The 25th anniversary event was attended by the nation’s leading politicians; those who took part in the Entebbe operation, former hostages and their rescuers; and thousands of soldiers from Sayeret Matkal, Tzanchanim and Golani, the brigades that carried out the rescue 25 years ago.

On film, we watched as the political leaders of 1976 debated what to do about the Jewish hostages who had been sitting under Ugandan dictator Idi Amin ‘s guard for days. The familiar faces of Yitzhak Rabin, Yigal Allon, Yitzhak Navon and Shimon Peres flitted across the screen.

Interspersed with film clips, the accomplished singing troupes of several army and air force divisions belted out some of the old rousing Israeli anthems.

President Moshe Katzav thanked those who had liberated the hostages. “We say to the terrorists of today: we did it then and we can do it now if we want.”

Following Katzav ‘s speech, several minutes of film of former hostages describing their ordeal were screened. The hostages tell of their disbelief that the IDF had sent their forces across the African continent to rescue them. In excruciating detail they calmly recount the selection procedure that separated the Jews and Israelis from the non-Jewish passengers on the Air France flight.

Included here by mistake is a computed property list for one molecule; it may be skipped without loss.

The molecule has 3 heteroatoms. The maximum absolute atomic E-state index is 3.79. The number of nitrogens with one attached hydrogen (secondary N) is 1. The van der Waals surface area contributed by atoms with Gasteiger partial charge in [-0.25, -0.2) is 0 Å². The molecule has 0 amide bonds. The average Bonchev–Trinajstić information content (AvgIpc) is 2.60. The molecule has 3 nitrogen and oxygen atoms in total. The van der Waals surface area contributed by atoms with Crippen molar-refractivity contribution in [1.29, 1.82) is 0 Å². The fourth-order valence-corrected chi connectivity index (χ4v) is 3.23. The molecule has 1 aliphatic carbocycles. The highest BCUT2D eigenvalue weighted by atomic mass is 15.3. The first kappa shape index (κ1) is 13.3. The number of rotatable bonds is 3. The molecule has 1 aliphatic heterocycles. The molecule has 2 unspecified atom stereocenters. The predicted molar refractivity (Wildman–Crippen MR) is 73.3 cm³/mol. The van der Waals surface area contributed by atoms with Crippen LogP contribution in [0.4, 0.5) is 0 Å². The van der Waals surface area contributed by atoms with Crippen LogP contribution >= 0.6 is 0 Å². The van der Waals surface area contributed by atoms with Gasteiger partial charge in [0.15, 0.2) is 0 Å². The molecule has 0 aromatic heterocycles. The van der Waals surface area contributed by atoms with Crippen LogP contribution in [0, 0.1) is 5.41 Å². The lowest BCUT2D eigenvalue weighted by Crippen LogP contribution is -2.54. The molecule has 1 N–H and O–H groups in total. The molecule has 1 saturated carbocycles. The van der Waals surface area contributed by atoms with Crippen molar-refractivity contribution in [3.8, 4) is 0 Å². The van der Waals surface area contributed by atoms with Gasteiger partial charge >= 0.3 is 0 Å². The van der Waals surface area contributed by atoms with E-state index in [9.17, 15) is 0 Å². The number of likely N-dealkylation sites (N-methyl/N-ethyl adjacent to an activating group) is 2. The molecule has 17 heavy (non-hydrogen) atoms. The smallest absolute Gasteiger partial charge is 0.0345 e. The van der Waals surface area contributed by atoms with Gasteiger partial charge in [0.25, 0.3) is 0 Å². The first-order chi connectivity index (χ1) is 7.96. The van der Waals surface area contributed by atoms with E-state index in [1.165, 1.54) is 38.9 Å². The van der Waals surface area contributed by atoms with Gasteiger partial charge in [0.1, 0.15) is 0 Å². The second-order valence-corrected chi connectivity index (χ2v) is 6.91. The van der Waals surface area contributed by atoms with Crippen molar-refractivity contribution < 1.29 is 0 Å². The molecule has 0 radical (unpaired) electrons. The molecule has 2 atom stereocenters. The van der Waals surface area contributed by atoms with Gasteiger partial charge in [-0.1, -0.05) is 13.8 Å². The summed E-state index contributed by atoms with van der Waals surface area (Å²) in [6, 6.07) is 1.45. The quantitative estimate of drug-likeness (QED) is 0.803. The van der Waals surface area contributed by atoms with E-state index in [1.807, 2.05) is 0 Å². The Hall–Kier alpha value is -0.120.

Foreign Minister Shimon Peres rose to speak and chose to address himself to the assembled young soldiers who filled the hall. He urged them not to think of the Entebbe fighters as legendary heroes. “Each of you has the potential to do the same thing,” he said. “You represent the best hope for the people.”

Next on film was a short clip of an interview with a handsome middle-aged civilian who was a pilot of one of the Hercules planes that left the Sirkin air force base for the seven -hour trip to Entebbe. “We were so afraid of failure,” he says, his dark eyes looking unflinchingly at the camera. “But on the way back, I felt like it was Pesach. I recalled the words of the Hagaddah: ‘I and no angel: I and no messenger brought you out of the land of Egypt,’ concluded the pilot who wore no kippa on his silver hair. “If they told me now, 25 years later to go on such a mission, I’d go without hesitation. Ayn Lanu Eretz Acheret! We have no other country,” he said, in a theme that was to echo throughout the evening.

Film interviews with others involved in the rescue followed. Almost all those who played significant roles in Entebbe went on to illustrious military and political careers. We watched as Ehud Barak, Matan Vilnai, Dan Shomron and Ephraim Sneh spoke of their recollections twenty-five years on.

Shomron, the overall planner of the operation told the former hostages: “We knew we were endangering you too. No one had any idea how many would fall.

You were part of the campaign, you’re part of the fight against terror.”

Two of the paratroopers came on stage to read short statements in their own words about their feelings on the anniversary of the operation.

One tall, balding man with a gray mustache said he was disappointed that his teenage son ‘s classmates knew nothing about Operation Yonatan. “We’re facing the same things today, they need more than virtual Zionism, ” he said.